Gabe: Yeah. Well, you said the important thing when it’s done well, you know, like, you know, there’s a lot of enthusiasm, excitement and hype about gamification because partially because people are always looking for the next thing, but but also because actually really works. You know, there’s this sort of average example of gamification done well, raises engagement for companies by about 30%, which is a stunning number already makes it, you know, probably the most successful tool kit that’s ever been designed for this. But on top of that, you know, there’s examples of case studies in companies where, you know, they’ve raised engagement by 300%, you know, or. Or by bringing gamification into the equation. You know, one of my one of my favorite examples to my favorite examples, we talk about them in the gamification revolution. Tabasco Nation, the brand Tabasco built a online gamified portal on Facebook, where basically every drop of Tabasco sauce that you use is like a point that you drink. And then you can do these challenges, like put Tabasco sauce on cake. And, you know, we’re eating in a weird place with your friends and then you can redeem those points for various experiences. They actually doubled their total social media footprint across all metrics by using it. Doubled. Wow. And the other kind of fun example was the Israeli Defense Force, the Israeli army that implemented a thing called IDF ranks and using IDF ranks as people who follow the Israeli army’s blog and stuff. They’ve increased their Facebook mentions by, I think, 300%. They’ve increased over 200% the number of people who’ve tweeted about them and interacted with them online. So, so the so yeah, the stats are basically insane. Like they’re insanely good. And the key is things have to be designed well in order to be able to accomplish that.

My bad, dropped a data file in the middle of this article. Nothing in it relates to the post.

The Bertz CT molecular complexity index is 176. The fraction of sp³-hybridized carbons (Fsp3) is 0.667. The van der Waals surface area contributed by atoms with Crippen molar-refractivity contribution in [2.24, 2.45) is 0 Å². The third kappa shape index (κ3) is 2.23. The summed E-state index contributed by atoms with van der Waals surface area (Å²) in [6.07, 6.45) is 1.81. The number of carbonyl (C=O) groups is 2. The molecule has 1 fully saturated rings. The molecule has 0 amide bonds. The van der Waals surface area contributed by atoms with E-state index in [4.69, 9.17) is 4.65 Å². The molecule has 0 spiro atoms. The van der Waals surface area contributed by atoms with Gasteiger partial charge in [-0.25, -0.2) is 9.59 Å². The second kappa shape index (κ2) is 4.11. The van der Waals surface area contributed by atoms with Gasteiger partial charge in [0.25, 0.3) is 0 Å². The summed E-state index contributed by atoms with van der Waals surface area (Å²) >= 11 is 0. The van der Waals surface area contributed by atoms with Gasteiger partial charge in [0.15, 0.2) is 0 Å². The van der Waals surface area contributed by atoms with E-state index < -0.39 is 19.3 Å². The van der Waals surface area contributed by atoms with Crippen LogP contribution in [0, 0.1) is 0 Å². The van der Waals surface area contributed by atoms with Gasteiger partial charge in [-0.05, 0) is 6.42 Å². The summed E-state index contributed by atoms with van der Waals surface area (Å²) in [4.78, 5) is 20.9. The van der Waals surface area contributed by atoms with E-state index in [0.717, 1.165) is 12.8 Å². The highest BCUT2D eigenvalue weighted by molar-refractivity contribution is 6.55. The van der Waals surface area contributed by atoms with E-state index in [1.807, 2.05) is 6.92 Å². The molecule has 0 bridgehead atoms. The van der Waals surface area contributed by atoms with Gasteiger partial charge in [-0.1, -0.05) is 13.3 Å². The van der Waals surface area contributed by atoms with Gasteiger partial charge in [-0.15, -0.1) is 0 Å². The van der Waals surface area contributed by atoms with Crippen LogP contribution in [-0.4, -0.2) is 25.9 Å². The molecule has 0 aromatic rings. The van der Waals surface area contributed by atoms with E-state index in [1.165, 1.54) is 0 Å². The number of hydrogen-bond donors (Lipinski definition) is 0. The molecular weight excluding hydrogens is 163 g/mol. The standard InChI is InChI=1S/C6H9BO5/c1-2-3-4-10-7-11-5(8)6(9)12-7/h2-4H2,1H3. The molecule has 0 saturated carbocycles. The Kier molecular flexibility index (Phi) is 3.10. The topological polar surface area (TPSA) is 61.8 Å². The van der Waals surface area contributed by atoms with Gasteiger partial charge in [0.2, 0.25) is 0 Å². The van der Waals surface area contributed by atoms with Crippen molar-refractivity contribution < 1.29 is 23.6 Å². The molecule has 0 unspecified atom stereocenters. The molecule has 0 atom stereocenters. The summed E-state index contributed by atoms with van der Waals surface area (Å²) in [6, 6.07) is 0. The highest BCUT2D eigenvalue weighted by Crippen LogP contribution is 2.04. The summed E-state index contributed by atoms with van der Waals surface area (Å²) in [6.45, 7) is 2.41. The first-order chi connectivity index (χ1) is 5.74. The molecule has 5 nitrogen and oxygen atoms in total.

Bronson: Yeah. And it seems like all the books you’ve written have been to really help people do it well because, you know, it’s easy to throw something together. And when I was thinking about how to structure this interview, I thought it’d be great to kind of look at each of the books you’ve written because they’re going to be so relevant to our audience. Our audience is startups looking to use gamification to engage their audience, solve problems. All the things you talk about. Sure. So let’s start with the book that’s coming out, I believe, next month. Is that right? Gamification, revolution.